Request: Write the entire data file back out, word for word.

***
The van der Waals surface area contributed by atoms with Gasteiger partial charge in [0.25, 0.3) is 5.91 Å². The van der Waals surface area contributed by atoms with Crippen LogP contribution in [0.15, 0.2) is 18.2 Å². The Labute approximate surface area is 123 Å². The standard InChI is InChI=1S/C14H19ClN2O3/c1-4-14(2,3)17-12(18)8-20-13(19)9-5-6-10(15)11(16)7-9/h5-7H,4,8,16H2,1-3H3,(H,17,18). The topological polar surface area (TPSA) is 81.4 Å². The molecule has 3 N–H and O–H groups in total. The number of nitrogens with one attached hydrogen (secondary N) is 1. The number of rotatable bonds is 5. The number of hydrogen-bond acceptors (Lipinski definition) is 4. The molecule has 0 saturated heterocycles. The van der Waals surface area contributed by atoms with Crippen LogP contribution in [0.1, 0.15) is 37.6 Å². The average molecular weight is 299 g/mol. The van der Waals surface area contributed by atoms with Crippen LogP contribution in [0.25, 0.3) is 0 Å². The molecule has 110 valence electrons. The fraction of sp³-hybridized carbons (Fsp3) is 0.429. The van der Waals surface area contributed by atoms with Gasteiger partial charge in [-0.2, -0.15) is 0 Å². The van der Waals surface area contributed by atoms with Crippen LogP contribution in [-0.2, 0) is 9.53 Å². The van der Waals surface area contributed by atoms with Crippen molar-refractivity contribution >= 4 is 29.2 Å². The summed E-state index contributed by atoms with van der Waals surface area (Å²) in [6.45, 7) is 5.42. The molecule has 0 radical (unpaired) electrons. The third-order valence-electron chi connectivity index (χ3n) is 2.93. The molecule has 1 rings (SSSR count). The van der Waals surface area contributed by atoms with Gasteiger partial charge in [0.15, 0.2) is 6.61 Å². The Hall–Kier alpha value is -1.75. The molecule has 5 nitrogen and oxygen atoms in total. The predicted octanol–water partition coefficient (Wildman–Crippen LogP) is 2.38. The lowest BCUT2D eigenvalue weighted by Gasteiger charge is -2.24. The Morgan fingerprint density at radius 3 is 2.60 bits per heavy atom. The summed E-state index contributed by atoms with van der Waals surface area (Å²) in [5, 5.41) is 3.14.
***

The van der Waals surface area contributed by atoms with Gasteiger partial charge in [0.25, 0.3) is 5.91 Å². The van der Waals surface area contributed by atoms with Crippen LogP contribution in [0.15, 0.2) is 18.2 Å². The Labute approximate surface area is 123 Å². The standard InChI is InChI=1S/C14H19ClN2O3/c1-4-14(2,3)17-12(18)8-20-13(19)9-5-6-10(15)11(16)7-9/h5-7H,4,8,16H2,1-3H3,(H,17,18). The topological polar surface area (TPSA) is 81.4 Å². The molecule has 3 N–H and O–H groups in total. The number of nitrogens with one attached hydrogen (secondary N) is 1. The number of rotatable bonds is 5. The number of hydrogen-bond acceptors (Lipinski definition) is 4. The molecule has 0 saturated heterocycles. The van der Waals surface area contributed by atoms with Crippen LogP contribution in [0.1, 0.15) is 37.6 Å². The average molecular weight is 299 g/mol. The van der Waals surface area contributed by atoms with Crippen LogP contribution in [0.25, 0.3) is 0 Å². The molecule has 110 valence electrons. The fraction of sp³-hybridized carbons (Fsp3) is 0.429. The van der Waals surface area contributed by atoms with Gasteiger partial charge in [-0.2, -0.15) is 0 Å². The van der Waals surface area contributed by atoms with Crippen LogP contribution in [-0.2, 0) is 9.53 Å². The van der Waals surface area contributed by atoms with Crippen molar-refractivity contribution >= 4 is 29.2 Å². The summed E-state index contributed by atoms with van der Waals surface area (Å²) in [6.45, 7) is 5.42. The molecule has 0 radical (unpaired) electrons. The third-order valence-electron chi connectivity index (χ3n) is 2.93. The molecule has 1 rings (SSSR count). The van der Waals surface area contributed by atoms with Gasteiger partial charge in [0.15, 0.2) is 6.61 Å². The Hall–Kier alpha value is -1.75. The molecule has 5 nitrogen and oxygen atoms in total. The predicted octanol–water partition coefficient (Wildman–Crippen LogP) is 2.38. The lowest BCUT2D eigenvalue weighted by Gasteiger charge is -2.24. The Morgan fingerprint density at radius 3 is 2.60 bits per heavy atom. The summed E-state index contributed by atoms with van der Waals surface area (Å²) in [5, 5.41) is 3.14.